PORTLAND, Ore. — The plaintiffs in a putative class action against Premera Blue Cross over a 2014 data breach filed a motion Aug. 30 for sanctions for discovery misconduct in Oregon federal court, claiming that the insurer willfully spoliated evidence that the hackers exfiltrated policyholders’ data (In Re: Premera Blue Cross Customer Data Security Breach Litigation, No. 3:15-md-02633, D. Ore.).
BALTIMORE — Concluding that an in camera review provision in the Foreign Intelligence Surveillance Act (FISA) does not apply, a Maryland federal judge on Aug. 20 denied a motion by Wikimedia Foundation to compel documents withheld from discovery by the National Security Agency (NSA) in a lawsuit over purported constitutional violations in the agency’s upstream surveillance activities (Wikimedia Foundation v. National Security Agency, et al., No. 1:15-cv-00662, D. Md., 2018 U.S. Dist. LEXIS 141418).
SAN FRANCISCO — Citing the U.S. Supreme Court’s disposal of a similar case as moot in light of recent legislation, Google LLC on Sept. 7 moved for the Ninth Circuit U.S. Court of Appeals to dismiss and remand its presently stayed appeal of a trial court order requiring the company to comply with a governmental warrant seeking production of emails stored outside the United States (In re: Search of Content That is Stored at Premises Controlled by Google, No. 17-17393, 9th Cir.).
WASHINGTON, D.C. — The same day that 13 amicus curiae briefs were filed supporting a cy pres settlement in a privacy class action over Google LLC’s sharing of referrer header information, both the respondents and the federal government filed briefs with the U.S. Supreme Court Sept. 5, requesting that the Oct. 31 oral arguments be divided (Theodore H. Frank, et al. v. Paloma Gaos, et al., No. 17-961, U.S. Sup.).
WASHINGTON, D.C. — Online retailer Zappos.com Inc. filed a petition for certiorari on Aug. 20, urging the U.S. Supreme Court to address a deepening circuit split on the “recurring and important issue” of what constitutes whether a concrete injury sufficient to confer an individual whose personally identifiable information (PII) was compromised in a data breach with standing to sue the breached business under Article III of the U.S. Constitution (Zappos.com Inc. v. Theresa Stevens, et al., No. 18-225, U.S. Sup.).
PHOENIX — An Arizona federal judge on Aug. 20 granted a joint motion seeking additional time to complete a settlement agreement in a class complaint accusing Motel 6 Operating L.P. and G6 Hospitality LLC, doing business as Motel 6, of voluntarily turning over guest registration information to agents of U.S. Immigration and Customs Enforcement (ICE) within the Department of Homeland Security (DHS) (Jane V., et al. v. Motel 6 Operating L.P., et al., No. 18-242, D. Ariz.).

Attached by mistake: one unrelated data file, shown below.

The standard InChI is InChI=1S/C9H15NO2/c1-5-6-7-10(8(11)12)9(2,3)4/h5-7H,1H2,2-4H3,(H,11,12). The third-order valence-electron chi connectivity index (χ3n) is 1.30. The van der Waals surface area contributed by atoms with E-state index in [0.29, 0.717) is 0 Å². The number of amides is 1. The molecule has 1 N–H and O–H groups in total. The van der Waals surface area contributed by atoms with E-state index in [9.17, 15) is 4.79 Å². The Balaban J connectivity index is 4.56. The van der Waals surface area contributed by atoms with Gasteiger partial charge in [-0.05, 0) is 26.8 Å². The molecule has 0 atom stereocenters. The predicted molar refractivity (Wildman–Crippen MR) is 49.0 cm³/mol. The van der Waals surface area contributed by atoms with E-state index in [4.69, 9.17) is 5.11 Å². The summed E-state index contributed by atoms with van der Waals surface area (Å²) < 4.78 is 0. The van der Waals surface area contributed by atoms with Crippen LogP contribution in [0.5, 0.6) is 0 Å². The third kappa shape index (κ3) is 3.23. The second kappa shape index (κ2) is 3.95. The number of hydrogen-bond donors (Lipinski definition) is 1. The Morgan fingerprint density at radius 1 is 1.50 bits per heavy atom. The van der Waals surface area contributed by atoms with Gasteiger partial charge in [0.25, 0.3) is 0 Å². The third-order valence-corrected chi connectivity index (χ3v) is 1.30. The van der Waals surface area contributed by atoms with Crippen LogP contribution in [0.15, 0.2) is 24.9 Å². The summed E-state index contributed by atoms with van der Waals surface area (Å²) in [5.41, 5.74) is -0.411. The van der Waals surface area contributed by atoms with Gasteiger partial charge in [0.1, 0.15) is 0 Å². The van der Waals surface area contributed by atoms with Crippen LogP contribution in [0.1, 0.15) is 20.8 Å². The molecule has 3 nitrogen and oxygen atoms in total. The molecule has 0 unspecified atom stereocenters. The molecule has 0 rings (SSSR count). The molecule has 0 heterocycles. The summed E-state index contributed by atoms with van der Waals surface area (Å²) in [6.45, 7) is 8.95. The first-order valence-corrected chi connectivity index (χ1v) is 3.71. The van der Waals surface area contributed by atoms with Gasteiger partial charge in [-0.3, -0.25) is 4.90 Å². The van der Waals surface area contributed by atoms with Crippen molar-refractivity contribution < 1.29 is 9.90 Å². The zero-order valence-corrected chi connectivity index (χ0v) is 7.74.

SAN JOSE, Calif. — Three months after most of the asserted class claims against Intuit Inc. were dismissed, the plaintiffs in a putative class action over 2014 data theft incidents associated with the TurboTax line of tax preparation software filed a motion in California federal court Aug. 23 seeking preliminary approval of a settlement that would dispose of nonmonetary claims, while permitting class members to pursue claims over actual damages from fraudulent tax return filings (In re Intuit Data Litigation, No. 5:15-cv-01778, N.D. Calif.).
WASHINGTON, D.C. — The U.S. Supreme Court has no jurisdiction to hear an employer’s appeal of a class arbitration ruling because the original, two-part decision by the trial court was not appealable; however, if the high court decides to reach the merits, it should hold that the Federal Arbitration Act (FAA) doesn’t preempt state law, an employee argues in his respondent brief filed Aug. 30 in the high court (Lamps Plus, Inc., et al. v. Frank Varela, No. 17-988, U.S. Sup.).
WASHINGTON, D.C. — In a pair of Aug. 29 respondent briefs, Google LLC and a class with which it settled privacy claims tell the U.S. Supreme Court that cy pres settlements, when subject to certain guidelines, are a useful way to settle certain class actions, like the one below, in which distribution of funds to class members is infeasible (Theodore H. Frank, et al. v. Paloma Gaos, et al., No. 17-961, U.S. Sup.).